SAN JUAN, June 18 (Reuters) - The FBI is investigating allegations that high-ranking bank officials in Puerto Rico conspired to have a former Doral Bank executive killed after he claimed he uncovered fraud, the U.S. attorney for the district of Puerto Rico said on Tuesday.
Maurice Spagnoletti, 56, was shot multiple times while driving home from work to the fashionable Condado beachfront district in rush-hour traffic in June 2011. Authorities have described the shooting as an apparent contract killing, but have made no arrests.
"We have had some leads, but not enough to bring charges. That's why we have been placing more emphasis on this case. It is very important to us," said U.S. Attorney Rosa Emilia Rodriguez, who added that the FBI was investigating the Spagnoletti shooting.
Spagnoletti's family filed a wrongful death and racketeering lawsuit on Friday against the chief executive and four other high-ranking officials at the bank where he worked at the time of his death.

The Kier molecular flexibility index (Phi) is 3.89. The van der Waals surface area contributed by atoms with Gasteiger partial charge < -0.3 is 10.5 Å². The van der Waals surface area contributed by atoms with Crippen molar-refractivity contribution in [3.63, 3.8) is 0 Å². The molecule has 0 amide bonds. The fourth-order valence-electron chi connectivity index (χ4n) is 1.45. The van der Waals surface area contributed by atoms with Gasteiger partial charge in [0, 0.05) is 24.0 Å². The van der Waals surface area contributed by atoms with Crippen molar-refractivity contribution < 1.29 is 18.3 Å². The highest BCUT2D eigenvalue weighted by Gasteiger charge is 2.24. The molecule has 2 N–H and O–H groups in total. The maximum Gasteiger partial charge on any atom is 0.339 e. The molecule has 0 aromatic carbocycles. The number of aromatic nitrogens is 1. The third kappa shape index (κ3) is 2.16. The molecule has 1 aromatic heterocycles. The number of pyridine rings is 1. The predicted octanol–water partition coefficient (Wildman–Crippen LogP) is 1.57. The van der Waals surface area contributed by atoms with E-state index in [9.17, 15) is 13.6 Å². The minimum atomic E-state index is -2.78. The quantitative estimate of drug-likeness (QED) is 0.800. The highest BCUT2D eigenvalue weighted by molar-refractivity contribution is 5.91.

Spagnoletti was chief operating officer at Doral Bank , when he uncovered alleged fraudulent accounting and improper payments by the bank, according to the lawsuit filed by his widow and daughter.
U.S. officials will examine the information in the lawsuit, Rodriguez said.
"All angles are being investigated ... Nothing is being discarded," Rodriguez said.
Doral Financial Corporation, the bank's holding company, issued a statement saying the lawsuit "is false, frivolous and has absolutely no legal basis."
It said the bank "has been fully cooperating with the investigating authorities and we will continue to aid the investigation, as we have done since it was started."
Spagnoletti received warnings and threats after he sought to have a senior bank employee dismissed for allegedly making hundreds of thousands of dollars in improper payments, the lawsuit said.
Doral Bank has 26 branches in Puerto Rico, Florida and New York and nearly $6 billion in assets. It is Puerto Rico's sixth largest bank, and second largest mortgage lender. (Reporting by Reuters in San Juan; Additional reporting and editing by David Adams; Editing by Stacey Joyce)